Loaded: Who will be crowned top choice this year?
Last year was, by near-universal agreement, the strongest 12 months for domestic music in at least a decade. And that is reflected in some of the fine releases that make up the shortlist for the Choice Music Prize.
Here, in alphabetical order, are the nominees, announced on Wednesday:
Adebisi Shank -- This is the Second Album of a band called Adebisi Shank
The Cast of Cheers -- Chariot
Cathy Davey -- The Nameless
Fight Like Apes -- The Body of Christ & The Legs of Tina Turner
Halves -- It Goes, It Goes (Forever & Ever)
Imelda May -- Mayhem
James Vincent McMorrow -- Early in The Morning
O Emperor -- Hither Thither
Two Door Cinema Club -- Tourist History
Villagers -- Becoming a Jackal
Eight of those were on my end-of-year top 10 -- I'm one of the judges again this year -- with only Cast of Cheers and Fight Like Apes (yawn) not making my list. It's nothing short of a tragedy that Shit Robot didn't make the cut for the fantastic From the Cradle to the Rave.
There's quite a mainstream list of judges this time, including Irish Times arts editor Shane Hegarty and Dave Fanning, and the blogging community is likely to be annoyed that there is only one blogger (Aidan Cuffe of Golden Plec).
The number of judges has been reduced from 12 to 11 in order to put a stop to the possibilities of ties (as happened last year and apparently required tortuous debate before one of the judges "cracked".
I tipped either Two Door Cinema Club or Villagers to take the gong months ago, and I'm not changing my mind now.
- Speaking of award ceremonies, it's probably fair to say that the girls from TV3's Xposé will have shed a tear that the Meteor Awards have been scrapped.
For 10 years, the Meteors was one of the few home-grown events where Glenda and the rest could glam up in order to meet the great and the good (ahem, Westlife and Girls Aloud).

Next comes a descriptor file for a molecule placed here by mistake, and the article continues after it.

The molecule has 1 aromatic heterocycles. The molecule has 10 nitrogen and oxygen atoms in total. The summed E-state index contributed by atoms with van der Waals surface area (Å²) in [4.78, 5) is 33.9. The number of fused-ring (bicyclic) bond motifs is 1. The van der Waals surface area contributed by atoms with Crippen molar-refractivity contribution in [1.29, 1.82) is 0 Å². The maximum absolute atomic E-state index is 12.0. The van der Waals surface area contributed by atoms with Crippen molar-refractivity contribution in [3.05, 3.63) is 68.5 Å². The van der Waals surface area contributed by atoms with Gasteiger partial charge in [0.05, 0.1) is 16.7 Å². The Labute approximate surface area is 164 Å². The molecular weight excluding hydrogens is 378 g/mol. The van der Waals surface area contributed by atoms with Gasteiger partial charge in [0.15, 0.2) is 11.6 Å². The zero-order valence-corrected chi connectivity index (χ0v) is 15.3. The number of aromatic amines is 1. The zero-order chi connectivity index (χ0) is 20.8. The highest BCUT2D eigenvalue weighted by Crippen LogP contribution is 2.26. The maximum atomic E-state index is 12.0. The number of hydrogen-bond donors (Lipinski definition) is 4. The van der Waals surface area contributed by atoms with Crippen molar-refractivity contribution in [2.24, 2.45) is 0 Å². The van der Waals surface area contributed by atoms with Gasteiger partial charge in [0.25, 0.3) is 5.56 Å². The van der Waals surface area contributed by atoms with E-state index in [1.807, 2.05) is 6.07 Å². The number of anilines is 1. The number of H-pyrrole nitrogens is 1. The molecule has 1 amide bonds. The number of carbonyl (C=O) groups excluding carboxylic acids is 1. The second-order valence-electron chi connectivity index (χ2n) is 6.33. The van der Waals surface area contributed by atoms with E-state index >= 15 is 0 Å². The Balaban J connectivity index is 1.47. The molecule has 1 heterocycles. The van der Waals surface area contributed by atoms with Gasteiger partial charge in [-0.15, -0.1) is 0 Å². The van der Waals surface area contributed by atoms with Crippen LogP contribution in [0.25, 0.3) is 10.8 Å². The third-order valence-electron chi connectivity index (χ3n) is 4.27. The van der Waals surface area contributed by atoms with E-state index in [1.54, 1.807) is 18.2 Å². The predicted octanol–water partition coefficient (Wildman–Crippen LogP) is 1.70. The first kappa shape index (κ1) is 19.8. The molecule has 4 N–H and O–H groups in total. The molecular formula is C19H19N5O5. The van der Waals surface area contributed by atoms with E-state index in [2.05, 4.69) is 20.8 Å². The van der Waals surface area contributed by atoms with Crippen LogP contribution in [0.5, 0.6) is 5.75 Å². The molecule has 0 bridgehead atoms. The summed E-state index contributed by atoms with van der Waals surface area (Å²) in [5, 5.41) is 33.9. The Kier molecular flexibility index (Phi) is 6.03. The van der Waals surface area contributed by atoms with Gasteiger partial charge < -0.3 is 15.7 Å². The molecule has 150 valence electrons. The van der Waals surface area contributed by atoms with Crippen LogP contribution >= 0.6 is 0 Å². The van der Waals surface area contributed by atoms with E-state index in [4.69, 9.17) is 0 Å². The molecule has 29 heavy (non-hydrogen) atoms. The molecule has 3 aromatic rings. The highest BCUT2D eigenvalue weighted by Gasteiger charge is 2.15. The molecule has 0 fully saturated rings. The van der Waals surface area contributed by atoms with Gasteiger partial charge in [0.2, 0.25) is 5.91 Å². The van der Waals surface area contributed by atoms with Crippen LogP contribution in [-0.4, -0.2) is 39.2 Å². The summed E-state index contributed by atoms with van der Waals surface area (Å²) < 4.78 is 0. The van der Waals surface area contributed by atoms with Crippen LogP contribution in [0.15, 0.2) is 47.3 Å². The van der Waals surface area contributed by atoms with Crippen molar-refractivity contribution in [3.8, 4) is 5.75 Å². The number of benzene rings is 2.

The awards themselves were roundly despised by the critics. There was a sense that it was a puffed-up party for an ailing music industry to present its biggest stars, rather than something to reward artistic merit.
- RTE's Arts Lives documentary series is one of the jewels in the station's crown and this Tuesday night (RTE One, 10.15pm) will be a must-see for fans of Ruby Murray, the Belfast singer who rose to prominence in the 50s.
Ruby and the Duke tells her story from teenage sensation -- with a highly distinctive singing style and who had five songs in the UK top 20 in 1955 -- to an older figure who struggled with fame and alcoholism.
Presented by Duke Special, the programme will feature contributions from Camille O'Sullivan, Brian Kennedy and David Holmes among others.
And to accompany the series, the RTE Concert Orchestra will be performing Ruby Murray's music in the National Concert Hall, Dublin, on February 2, and the Cork Opera House on February 6. Mary Coughlan and Mary Kate Geraghty (aka Fight Like Apes' May Kay) will be singing on both nights.
- David Fincher is hard at work somewhere in Sweden right now on the US remake of The Girl with the Dragon Tattoo. And while Stieg Larsson fans have been trying to imagine how Rooney Mara can possible improve on Noomi Rapace's Lisbeth, this one is gladdened with the news that Trent Reznor has been commissioned to create the soundtrack.
Day & Night